The Culture and Policy of Symptom Control









While a second bailout package to whip the liability called Greece into shape to prevent a further deterioration of the eurozone crisis is being finalised, Prime Minister Cameron has conjured up a plan to address another pressing matter that lies on a more national level. As the second bail-out package is to save the euro in its current state, Cameron’s plan is to save the nation’s liver by tackling Britain’s binge drinking culture. However, more money and austerity for Greece and less cheap booze for the Brits seem more like symptom control rather than a solution to the actual problem.

Many a foreigner is intrigued, amused and/or disgusted by the Brits’ attitude towards the consumption of alcohol. Even if you have never set foot on the British Isles, a visit to one of those sunny, inexpensive holiday destinations that are scattered along the the Mediterranean coast popular with the 16-to-25-year-old of all nationalities forces one to concluded that: A) the Brits drink too much B) the Brits can’t hold their drink C) the Brits don’t care about holding themselves when they have a drink or 10 D) all of the above. Although I have adapted considerably to my second home land, do allow me to give you a Continental insight into British drinking culture.

In a murky past when I was waiting tables, while still not able to pay my rent, I once waited on a large table of people in their mid-twenties celebrating someone’s birthday. All had dressed up and were in the mood for some food and drinks and a general good time. To voice this general mood someone shouted; ‘what are we gonna do?’ To which the crowd replied: ‘We’re gonna get shit-faced!’ ‘What are we gonna do?’ ‘We’re gonna get shit-faced! ‘What! Are! We! Gonna! Do!’ ‘We’re gonna get shit-faaaaaced!’ They might as well have shouted they were going to grab any dog they could find in the street and throw it through a neighbour’s window, such was my bemusement. Alcohol being a mind-altering substance that removes inhibitions seems to be the ideal social lubricant. Consuming alcohol may attribute to general jolliness and/or engaging conversation. By making drunkenness the objective rather than the by-product of a social engagement one tends to miss out on the process. Drunkenness as an objective makes a comatose-like state of inebriation less of an embarrassment and even something of an achievement.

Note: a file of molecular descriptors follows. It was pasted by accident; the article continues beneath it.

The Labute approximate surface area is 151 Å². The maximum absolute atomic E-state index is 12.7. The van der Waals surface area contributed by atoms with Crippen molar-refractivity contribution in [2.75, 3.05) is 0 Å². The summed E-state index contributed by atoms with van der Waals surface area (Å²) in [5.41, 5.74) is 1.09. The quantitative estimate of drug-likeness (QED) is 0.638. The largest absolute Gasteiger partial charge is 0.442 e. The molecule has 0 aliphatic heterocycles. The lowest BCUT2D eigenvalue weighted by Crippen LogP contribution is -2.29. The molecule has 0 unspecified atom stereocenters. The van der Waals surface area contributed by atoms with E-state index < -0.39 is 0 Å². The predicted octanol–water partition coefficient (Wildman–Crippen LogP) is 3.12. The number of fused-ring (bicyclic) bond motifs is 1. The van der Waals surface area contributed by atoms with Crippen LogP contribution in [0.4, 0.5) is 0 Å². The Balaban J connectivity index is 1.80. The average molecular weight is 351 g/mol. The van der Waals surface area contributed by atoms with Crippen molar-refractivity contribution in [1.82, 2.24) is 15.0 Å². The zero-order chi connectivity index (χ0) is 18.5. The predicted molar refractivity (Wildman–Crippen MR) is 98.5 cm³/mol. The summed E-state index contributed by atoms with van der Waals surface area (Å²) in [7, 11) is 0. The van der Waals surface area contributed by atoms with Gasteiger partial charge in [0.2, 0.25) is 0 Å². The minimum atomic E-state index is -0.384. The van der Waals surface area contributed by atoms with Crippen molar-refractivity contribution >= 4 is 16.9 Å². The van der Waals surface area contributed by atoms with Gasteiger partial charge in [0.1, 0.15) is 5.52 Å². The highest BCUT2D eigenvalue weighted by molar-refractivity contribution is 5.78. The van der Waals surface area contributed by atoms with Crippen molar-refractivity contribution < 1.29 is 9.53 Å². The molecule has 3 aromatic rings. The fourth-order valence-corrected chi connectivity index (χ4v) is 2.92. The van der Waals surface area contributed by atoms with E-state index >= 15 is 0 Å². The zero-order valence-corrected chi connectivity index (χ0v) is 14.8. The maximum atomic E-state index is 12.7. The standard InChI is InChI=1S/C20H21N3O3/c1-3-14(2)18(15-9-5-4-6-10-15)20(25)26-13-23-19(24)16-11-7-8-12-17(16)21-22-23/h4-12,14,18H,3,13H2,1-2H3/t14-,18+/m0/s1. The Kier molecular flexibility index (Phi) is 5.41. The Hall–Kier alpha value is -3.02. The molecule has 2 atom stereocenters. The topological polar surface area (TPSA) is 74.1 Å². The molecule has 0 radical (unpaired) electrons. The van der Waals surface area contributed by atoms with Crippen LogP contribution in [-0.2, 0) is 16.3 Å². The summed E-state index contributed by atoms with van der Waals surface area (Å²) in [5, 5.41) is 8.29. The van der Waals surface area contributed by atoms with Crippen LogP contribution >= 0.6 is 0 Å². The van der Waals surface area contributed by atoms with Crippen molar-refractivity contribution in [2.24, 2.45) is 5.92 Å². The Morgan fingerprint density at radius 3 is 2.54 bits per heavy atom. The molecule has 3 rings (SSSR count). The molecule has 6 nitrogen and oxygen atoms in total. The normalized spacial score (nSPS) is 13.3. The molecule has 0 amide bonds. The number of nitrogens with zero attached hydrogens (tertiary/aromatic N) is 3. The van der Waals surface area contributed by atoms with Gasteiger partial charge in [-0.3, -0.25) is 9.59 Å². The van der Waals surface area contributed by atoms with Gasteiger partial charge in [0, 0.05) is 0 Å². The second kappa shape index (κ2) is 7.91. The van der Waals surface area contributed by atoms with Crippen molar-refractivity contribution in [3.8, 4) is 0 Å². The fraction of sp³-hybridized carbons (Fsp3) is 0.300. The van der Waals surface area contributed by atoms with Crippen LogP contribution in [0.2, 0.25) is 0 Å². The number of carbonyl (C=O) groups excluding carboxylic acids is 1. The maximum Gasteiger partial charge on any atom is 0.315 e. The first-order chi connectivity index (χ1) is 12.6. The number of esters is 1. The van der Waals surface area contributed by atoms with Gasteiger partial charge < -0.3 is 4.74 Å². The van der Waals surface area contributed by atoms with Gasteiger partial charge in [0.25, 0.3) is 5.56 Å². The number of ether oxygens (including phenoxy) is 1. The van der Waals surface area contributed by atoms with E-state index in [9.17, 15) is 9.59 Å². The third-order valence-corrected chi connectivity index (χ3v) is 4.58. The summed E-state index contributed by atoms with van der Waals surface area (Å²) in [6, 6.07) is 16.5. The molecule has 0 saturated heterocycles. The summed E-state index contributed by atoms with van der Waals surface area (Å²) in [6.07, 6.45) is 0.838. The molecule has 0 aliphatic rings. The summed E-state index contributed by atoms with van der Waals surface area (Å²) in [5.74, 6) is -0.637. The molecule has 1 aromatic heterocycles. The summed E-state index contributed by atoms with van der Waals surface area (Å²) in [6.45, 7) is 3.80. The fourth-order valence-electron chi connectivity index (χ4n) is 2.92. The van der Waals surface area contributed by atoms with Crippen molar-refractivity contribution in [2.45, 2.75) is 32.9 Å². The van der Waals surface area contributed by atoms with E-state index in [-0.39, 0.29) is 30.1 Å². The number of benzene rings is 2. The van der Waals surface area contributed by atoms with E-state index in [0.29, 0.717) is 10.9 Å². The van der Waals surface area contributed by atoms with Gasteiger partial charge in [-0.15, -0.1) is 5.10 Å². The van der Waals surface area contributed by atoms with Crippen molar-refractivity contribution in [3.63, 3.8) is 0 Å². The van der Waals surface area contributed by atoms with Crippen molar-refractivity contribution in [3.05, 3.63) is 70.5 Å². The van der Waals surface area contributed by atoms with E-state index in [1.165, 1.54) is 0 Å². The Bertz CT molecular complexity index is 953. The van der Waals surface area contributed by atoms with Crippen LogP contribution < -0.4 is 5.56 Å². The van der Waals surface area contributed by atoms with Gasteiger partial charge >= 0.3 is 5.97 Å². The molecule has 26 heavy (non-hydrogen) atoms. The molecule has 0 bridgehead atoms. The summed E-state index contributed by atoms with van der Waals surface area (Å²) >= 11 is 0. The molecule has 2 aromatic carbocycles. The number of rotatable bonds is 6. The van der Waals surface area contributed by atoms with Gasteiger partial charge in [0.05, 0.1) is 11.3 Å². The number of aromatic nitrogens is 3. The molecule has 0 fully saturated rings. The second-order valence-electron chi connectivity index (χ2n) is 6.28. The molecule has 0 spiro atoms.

Those, Cameron included, who believe that binge drinking is an issue of class or maturity should think again. The middle classes and the more mature might neither voice the purpose of their overindulgence nor be sick in public. They are, however not drinking any less, yet still step into their cars to drive themselves god-knows-where-but-you-assume-it’s-home.

Cameron’s suggestions of mobile casualty units and so-called ‘drunk tanks’, small cells for those who had too much to sober up, will by no means influence the Brits’ attitude towards booze. More bailout money is not addressing the challenges related to a common currency without a common fiscal policy. Both British drinking culture as well as the fiscal policies of the eurozone can be changed. However, it requires an awful lot more balls and innovation than is currently displayed by those we did and didn’t vote into power to lead us to the promised land.

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